|October 17, 2012|
The Dodd-Frank Wall Street Reform and Consumer Protection Act
With the passage of the Dodd-Frank Act in 2010, whistleblowers are now incentivized to report securities fraud to the Securities and Exchange Commission (SEC). Under Dodd-Frank, whistleblowers are protected against retribution from the company and may recover 10-30% of the fines levied against the company if the fines exceed $1 million. Prior to this Act, few whistleblowers would risk their livelihoods to report securities fraud.
What Happens when a Whistleblower "Blows the Whistle?"
When a whistleblower files a complaint with the SEC, the SEC investigates the alleged fraud (e.g., financial statement fraud, insider trading, violation of the Foreign Corrupt Practices Act). In order to keep SEC investigative costs down, whistleblowers may report to the company and the SEC at the same time. This allows the company to investigate and disclose to the SEC. Because securities investigations are often difficult and resource-consuming, this allows the SEC to devote its resources efficiently.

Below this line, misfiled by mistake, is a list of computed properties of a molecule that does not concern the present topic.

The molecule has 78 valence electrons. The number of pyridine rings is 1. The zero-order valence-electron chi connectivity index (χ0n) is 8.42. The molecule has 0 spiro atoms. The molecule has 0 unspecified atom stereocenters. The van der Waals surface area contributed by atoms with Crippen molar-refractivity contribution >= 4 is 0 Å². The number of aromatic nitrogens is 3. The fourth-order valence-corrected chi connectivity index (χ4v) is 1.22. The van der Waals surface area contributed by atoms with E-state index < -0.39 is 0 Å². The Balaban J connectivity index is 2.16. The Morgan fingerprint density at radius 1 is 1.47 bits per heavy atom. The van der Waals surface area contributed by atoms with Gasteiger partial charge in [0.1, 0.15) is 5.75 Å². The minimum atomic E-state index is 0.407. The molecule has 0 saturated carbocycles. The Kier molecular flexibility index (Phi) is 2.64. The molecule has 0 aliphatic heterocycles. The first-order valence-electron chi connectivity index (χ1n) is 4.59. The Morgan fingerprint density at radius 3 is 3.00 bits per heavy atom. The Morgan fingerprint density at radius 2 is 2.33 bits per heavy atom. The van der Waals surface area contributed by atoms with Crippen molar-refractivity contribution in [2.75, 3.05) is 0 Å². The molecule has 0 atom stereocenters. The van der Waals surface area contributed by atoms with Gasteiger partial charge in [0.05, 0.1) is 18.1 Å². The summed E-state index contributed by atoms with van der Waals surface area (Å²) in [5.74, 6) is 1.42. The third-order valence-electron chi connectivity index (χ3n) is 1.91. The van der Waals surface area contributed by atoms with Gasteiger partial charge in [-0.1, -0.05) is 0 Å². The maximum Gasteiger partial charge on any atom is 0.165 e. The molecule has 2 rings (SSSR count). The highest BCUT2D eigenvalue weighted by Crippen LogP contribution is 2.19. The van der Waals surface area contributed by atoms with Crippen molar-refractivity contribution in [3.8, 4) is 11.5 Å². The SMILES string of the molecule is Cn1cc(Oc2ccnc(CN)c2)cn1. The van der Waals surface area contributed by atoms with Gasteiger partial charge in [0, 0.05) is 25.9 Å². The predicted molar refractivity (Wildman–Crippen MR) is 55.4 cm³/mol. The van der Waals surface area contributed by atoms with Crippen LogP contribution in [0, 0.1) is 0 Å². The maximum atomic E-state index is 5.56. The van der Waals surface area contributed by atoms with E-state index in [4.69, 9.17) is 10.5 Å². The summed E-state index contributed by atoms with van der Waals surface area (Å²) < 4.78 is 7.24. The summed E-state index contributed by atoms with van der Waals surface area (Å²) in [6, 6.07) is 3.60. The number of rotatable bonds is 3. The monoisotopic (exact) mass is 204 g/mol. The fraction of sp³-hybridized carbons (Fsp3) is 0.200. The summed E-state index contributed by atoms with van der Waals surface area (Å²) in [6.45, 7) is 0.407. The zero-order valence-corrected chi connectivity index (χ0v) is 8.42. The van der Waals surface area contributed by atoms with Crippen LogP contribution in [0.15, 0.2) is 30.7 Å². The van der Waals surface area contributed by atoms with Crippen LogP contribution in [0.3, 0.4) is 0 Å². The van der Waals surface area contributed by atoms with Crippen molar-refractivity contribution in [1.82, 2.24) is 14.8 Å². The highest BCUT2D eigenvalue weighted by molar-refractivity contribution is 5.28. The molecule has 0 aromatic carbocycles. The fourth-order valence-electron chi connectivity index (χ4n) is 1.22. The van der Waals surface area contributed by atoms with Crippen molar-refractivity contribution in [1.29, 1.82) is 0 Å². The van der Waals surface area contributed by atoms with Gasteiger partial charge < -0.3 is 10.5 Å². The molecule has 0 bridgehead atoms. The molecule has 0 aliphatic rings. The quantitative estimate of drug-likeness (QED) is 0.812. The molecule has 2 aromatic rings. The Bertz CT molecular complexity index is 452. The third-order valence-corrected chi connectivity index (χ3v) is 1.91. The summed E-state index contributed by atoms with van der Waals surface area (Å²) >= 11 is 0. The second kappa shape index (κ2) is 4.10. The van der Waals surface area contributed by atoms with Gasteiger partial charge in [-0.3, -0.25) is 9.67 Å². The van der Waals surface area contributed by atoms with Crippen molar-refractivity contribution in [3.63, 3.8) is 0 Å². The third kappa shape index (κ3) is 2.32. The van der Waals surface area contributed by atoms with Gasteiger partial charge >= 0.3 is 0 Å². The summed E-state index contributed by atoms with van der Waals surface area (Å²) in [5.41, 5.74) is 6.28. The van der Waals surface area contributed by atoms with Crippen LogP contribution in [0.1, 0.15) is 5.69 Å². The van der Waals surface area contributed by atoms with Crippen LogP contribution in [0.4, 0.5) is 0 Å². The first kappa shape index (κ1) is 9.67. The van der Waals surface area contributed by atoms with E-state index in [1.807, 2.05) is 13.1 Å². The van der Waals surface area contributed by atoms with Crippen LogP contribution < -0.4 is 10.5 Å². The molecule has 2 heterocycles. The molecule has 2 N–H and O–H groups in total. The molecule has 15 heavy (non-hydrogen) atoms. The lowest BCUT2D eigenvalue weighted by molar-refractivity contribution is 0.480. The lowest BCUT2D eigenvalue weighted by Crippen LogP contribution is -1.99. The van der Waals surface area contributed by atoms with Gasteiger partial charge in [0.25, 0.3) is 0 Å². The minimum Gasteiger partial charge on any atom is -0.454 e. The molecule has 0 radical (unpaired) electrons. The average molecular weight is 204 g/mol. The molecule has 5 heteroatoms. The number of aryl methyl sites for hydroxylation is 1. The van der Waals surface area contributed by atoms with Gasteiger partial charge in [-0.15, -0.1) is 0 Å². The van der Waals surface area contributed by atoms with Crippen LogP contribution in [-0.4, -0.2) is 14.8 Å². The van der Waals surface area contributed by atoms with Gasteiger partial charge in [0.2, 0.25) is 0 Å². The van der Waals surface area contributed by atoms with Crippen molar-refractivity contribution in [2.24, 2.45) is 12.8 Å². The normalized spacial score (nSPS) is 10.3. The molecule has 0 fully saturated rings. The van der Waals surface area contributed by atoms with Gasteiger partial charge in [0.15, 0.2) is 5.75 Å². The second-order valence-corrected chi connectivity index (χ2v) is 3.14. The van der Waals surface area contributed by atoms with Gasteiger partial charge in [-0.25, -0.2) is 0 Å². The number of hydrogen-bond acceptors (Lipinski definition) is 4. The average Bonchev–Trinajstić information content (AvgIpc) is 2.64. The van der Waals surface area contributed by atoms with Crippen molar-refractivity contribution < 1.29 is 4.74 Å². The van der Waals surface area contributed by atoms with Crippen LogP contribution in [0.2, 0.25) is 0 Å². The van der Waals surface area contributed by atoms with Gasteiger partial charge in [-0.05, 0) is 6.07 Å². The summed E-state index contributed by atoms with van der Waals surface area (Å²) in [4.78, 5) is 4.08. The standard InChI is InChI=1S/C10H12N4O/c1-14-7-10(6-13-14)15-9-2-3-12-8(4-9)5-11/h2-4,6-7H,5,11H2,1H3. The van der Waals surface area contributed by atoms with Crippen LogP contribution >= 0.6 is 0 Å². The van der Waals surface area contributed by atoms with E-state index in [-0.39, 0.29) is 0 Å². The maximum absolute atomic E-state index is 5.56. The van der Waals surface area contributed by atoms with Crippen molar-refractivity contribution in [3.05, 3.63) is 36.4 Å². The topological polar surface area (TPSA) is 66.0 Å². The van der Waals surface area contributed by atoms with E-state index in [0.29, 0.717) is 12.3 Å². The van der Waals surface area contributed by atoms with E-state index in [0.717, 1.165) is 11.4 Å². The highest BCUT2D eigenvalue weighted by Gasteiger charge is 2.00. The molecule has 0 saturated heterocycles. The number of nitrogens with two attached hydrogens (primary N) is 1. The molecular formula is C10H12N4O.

What Whistleblowers Should Expect
The Dodd-Frank Act should result in uncovering and punishing a significant amount of fraud (and hopefully deterring future fraud). The first payments to whistleblowers under the Act are expected to be made soon. Reports of fraud are expected to balloon soon after these first payments are awarded. Reporting alone has already garnered high numbers, with over 300 reports from 37 states during the first 7 weeks after Dodd-Frank took effect. However, the numbers should dramatically increase once potential whistleblowers realize that the Act's incentives actually work.
Different Types of Whistleblower Fraud
Healthcare, Pharmaceutical and Medical Device Fraud
Defense Contractor Fraud
IRS Tax Fraud
Securities and Commodities Fraud
Other Types of Whistleblower Fraud